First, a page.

The band’s last antipodean trip culminated in a Soundwave showing some seven years ago. So Andrea Ferro, Lacuna Coil’s male vocalist, sees the band’s upcoming October tour as a perfect time to come back to Australia.
“We’ve been wanting to come back,” says Ferro. “We needed something like Soundwave to carry us and for this time, our tour collides well with the release of the record. It’s been a combination of things [stopping us from coming]. Maybe we weren’t really available; maybe the record wasn’t doing so well. But this, this is the right time.”
The sensuality, passion and fury with which Lacuna Coil master metal onstage has never once wavered over the course of their more than two-decade long career, even if their line-ups have. The band are famous for swapping up members – they are one of those acts that have a little bandmember timeline plonked right towards the end of their Wikipedia page. That said, though their upcoming tour will feature debut Australian showings for some members, Ferro is adamant that the revolving lineup only enhances the cabaret aspect of their sets.
“We’ve had band members retiring from the music business,” he says. “Ryan Folden has been with us on drums for eight years, since our old drummer retired. A new guitar player, Diego [Cavallotti] played lead guitars on the album and now we’re trying him on the live shows. In Asia, North America and European festivals, he worked well with us. Hopefully we’ll keep him as a permanent member of the band, but none of us are pushing the relationship. We want to work with him and see how everybody feels before we [incorporate] him fully into the next album.”
Lacuna Coil are a celebrated live act, and though each of their records has been enthusiastically embraced by fans, their real power shines onstage. “When we play, it’s a bit like a party,” Ferro says. “We want people to participate and spend their energy with us. It’s a different energy live – we’ll be debuting a lot of the new songs in Australia.
“It’s very important to offer entertainment, not just be a band that can play their songs. We’ve been playing songs live and we’ve been able to establish a different relationship with our music and our fans. When we go to play places we don’t play so often, there’s a family feel [to] the crowd. We hope that’ll be the same in Australia. It’s like going to see a friend.”
With Delirium, the band stepped up to the plate as producers as well as performers, their bassist Marco Coti Zelati taking reins of the record. “Marco has stepped up as producer,” Ferro says. “Before this experience, he only worked with local bands in Milan; he’d never produced so much thrash as he did with our band.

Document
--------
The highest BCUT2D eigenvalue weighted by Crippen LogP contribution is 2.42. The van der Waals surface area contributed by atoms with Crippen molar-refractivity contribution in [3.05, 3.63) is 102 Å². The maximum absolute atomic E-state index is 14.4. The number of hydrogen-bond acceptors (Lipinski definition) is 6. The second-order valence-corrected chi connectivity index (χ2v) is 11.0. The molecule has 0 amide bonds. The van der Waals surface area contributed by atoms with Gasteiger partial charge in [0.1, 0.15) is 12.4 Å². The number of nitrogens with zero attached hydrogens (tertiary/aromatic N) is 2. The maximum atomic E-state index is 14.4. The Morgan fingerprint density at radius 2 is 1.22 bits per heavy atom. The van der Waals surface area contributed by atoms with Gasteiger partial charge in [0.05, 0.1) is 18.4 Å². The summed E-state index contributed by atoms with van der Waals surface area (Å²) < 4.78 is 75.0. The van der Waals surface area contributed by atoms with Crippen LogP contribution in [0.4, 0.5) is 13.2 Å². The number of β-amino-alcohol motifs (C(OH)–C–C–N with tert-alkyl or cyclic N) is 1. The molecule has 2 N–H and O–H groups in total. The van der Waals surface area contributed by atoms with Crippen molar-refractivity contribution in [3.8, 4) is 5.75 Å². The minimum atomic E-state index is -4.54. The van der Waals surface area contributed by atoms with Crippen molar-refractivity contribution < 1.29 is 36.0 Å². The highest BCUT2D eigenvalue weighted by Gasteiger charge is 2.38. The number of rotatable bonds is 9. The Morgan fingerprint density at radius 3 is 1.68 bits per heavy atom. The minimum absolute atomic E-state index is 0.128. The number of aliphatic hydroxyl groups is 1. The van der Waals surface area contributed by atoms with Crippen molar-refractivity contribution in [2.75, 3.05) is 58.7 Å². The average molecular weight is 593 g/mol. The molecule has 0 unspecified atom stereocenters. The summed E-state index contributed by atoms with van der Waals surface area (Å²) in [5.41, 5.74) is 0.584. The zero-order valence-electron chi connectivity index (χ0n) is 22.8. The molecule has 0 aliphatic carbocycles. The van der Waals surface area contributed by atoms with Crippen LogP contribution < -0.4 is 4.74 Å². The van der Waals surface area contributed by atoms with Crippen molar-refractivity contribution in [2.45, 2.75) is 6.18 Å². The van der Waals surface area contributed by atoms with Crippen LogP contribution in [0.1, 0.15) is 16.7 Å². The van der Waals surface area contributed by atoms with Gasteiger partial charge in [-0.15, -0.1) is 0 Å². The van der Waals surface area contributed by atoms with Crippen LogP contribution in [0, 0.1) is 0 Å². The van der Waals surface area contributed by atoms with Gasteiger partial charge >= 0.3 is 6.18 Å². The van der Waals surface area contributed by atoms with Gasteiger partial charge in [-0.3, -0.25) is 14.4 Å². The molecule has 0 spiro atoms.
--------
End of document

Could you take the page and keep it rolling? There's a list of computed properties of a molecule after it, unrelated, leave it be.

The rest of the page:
“It’s been stressful for him, but it’s also been inspiring, and he’s been able to separate himself from being the musician, our friend, and [has] been good at balancing the two roles. This album needed to be produced like this. Someone coming in and giving direction would have killed the mood. But there’s a lot of pressure for sure.”
Perhaps responding to that pressure, both Ferro and female vocalist Cristina Scabbia altered their working methods. “I’ve been pushing more towards heavy vocals and she’s been pushing more to the high notes,” Ferro explains. “The music required a more extreme, in-your-face approach and more epic high notes. It’s been very important to try this. I’ve used growl vocals in the past but [this time] it’s been good to push myself. It’s been fun to try and express myself differently. We’re learning how to expand with this different approach; it can be a challenge to make it balance [and] flow with older records.”
The creative process behind the album stretched the group not just musically but also on a personal level, with Ferro and Scabbia writing music that reflected the very darkest recesses of their soul. “Delirium is about the horrors that we must face in everyday life by exploring the unknown,” Ferro says. “One day we will hopefully find the cure to [that unknown].
“Delirium is maybe the first album where I struggled to find one song that represented the record or myself. For me it’s a trip, so I express different things on different songs. There’s a different atmosphere for [each] different song. ‘My Demons’ is a bit more personal to me, but the whole record, it’s the last two or three years of our lives put together in one album. It really is a reflection of events over the last year of my life – my demons.”
Delirium is out now through Century Media. Lacuna Coil is touring Australia this month. For tour dates, head to lacunacoil.it.